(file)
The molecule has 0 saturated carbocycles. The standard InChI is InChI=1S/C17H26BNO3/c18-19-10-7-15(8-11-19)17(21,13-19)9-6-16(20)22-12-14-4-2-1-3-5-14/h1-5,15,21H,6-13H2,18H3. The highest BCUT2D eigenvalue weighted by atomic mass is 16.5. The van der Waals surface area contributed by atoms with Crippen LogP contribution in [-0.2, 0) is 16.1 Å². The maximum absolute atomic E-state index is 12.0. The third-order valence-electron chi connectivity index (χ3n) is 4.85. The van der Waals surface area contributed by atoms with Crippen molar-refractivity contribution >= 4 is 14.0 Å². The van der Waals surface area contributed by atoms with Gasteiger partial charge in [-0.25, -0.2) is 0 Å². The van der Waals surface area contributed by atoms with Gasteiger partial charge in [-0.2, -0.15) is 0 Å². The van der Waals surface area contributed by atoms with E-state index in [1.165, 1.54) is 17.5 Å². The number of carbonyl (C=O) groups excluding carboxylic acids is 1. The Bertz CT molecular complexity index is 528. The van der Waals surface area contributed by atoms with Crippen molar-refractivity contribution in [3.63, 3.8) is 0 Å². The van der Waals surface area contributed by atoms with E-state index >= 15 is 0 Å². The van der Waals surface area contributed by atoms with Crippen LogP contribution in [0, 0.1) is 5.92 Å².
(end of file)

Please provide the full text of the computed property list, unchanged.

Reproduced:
The molecule has 0 saturated carbocycles. The standard InChI is InChI=1S/C17H26BNO3/c18-19-10-7-15(8-11-19)17(21,13-19)9-6-16(20)22-12-14-4-2-1-3-5-14/h1-5,15,21H,6-13H2,18H3. The highest BCUT2D eigenvalue weighted by atomic mass is 16.5. The van der Waals surface area contributed by atoms with Crippen LogP contribution in [-0.2, 0) is 16.1 Å². The maximum absolute atomic E-state index is 12.0. The third-order valence-electron chi connectivity index (χ3n) is 4.85. The van der Waals surface area contributed by atoms with Crippen molar-refractivity contribution >= 4 is 14.0 Å². The van der Waals surface area contributed by atoms with Gasteiger partial charge in [-0.25, -0.2) is 0 Å². The van der Waals surface area contributed by atoms with Gasteiger partial charge in [-0.2, -0.15) is 0 Å². The van der Waals surface area contributed by atoms with E-state index in [1.165, 1.54) is 17.5 Å². The number of carbonyl (C=O) groups excluding carboxylic acids is 1. The Bertz CT molecular complexity index is 528. The van der Waals surface area contributed by atoms with Crippen molar-refractivity contribution in [3.63, 3.8) is 0 Å². The van der Waals surface area contributed by atoms with E-state index >= 15 is 0 Å². The van der Waals surface area contributed by atoms with Crippen LogP contribution in [0, 0.1) is 5.92 Å².